Find out whether note keeping apps like Google Keep can serve your project management needs or if their simplicity makes them fail.
Image: Christin Hume/Unsplash Google Keep is an easy note-taking app, however it’s likewise one I use daily. Don’t laugh: Recently I have actually been considering the idea of utilizing this tool for project management. Hear me out.
I was gazing at my Google Keep notes and understood the cards advised me of a messy kanban board. I can create a collection of cards, drag-and-drop to move them around the board, pin notes, include lists and share cards. Although I can’t arrange them into hassle-free columns that display progress, I thought: “This could be a practical solution for extremely small or personal jobs.”
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I recognize that is absolutely not what Google Keep is meant to do, but sometimes I have actually had jobs that were rather free-form in nature and the typical kanban structure didn’t fit my needs. I have actually had tasks that included several tasks, however no timeline or progress columns applied, and that is what led me to consider Keep as an alternative to conventional project management tools.
Why utilize Google Keep for task management?
This is the very first question I asked myself. The answer is easy: Because Google Keep is incredibly basic and versatile adequate to work for smaller sized, less vital projects. On top of that, Keep integrates with Google Docs such that you can copy a note to a file.
Although the function set isn’t really in line with any job management tool on the marketplace, it can serve small projects quite well. Plus, Keep is complimentary and offers a really easy-to-use interface that anybody can utilize. But how can you make Keep work for task management?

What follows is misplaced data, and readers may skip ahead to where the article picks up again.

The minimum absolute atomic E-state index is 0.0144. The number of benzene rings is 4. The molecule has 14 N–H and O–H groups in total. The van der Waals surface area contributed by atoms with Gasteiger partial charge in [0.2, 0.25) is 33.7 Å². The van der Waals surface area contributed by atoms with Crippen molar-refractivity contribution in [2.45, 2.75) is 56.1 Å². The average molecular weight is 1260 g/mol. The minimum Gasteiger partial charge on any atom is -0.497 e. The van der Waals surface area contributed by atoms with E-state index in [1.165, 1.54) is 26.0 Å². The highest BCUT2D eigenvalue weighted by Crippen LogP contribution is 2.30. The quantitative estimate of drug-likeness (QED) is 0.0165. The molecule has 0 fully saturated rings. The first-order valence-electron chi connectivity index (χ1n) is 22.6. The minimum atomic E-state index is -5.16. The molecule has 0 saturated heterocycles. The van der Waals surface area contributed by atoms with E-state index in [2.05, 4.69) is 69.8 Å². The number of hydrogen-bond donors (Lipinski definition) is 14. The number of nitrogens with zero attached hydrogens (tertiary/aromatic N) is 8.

How to utilize Google Keep for job management
This is the real concern. How is it possible to utilize a very basic tool like Google Keep for task management? Seems like lunacy, does not it?
Utilizing Keep for job management goes beyond the simple drag-and-drop nature of the card design. To make Keep work for task management, you would need to put in a little effort and time upfront. Think about these ideas:
- Create labels for things like Preparation, In Progress, Screening, Bug Fixes, Finished and Deployed.
- Include tips to cards so you’re always familiar with tasks that need to be done by a specific date.
- Add collaborators to cards when a team effort is needed.
- Personalize the background colors of cards to suggest specific teams, tasks or jobs.
- Add images to make cards stand apart.
- Usage checkboxes to highlight the requirements for a task.
- Pin crucial cards to the top of your board.
You should now see where I’m coming from. Although Google Keep can not match what a real task management tool can do, its simplified way of displaying cards and the small feature set readily available can make it a practical option for those dealing with little, no-budget projects that don’t need more advanced features like Gantt charts, time tracking and resource management.
No, Google Keep will not serve huge or complex projects, however with simply a little creativity and planning, you can make Keep operate in a surprisingly reliable method.
Approved, this was more of a thought experiment than an actual working test, but the more I think of it the more I recognize how well Keep could work. I suggest you provide this idea a shot– even if you’re only evaluating it with individual jobs, household task lists or as a supplement to whatever project management tool you use. Possibly you integrate Keep with other Google Work space tools to cobble together a collection of job management tools that could really serve your requirements. You never ever understand what your creativity could dream up.
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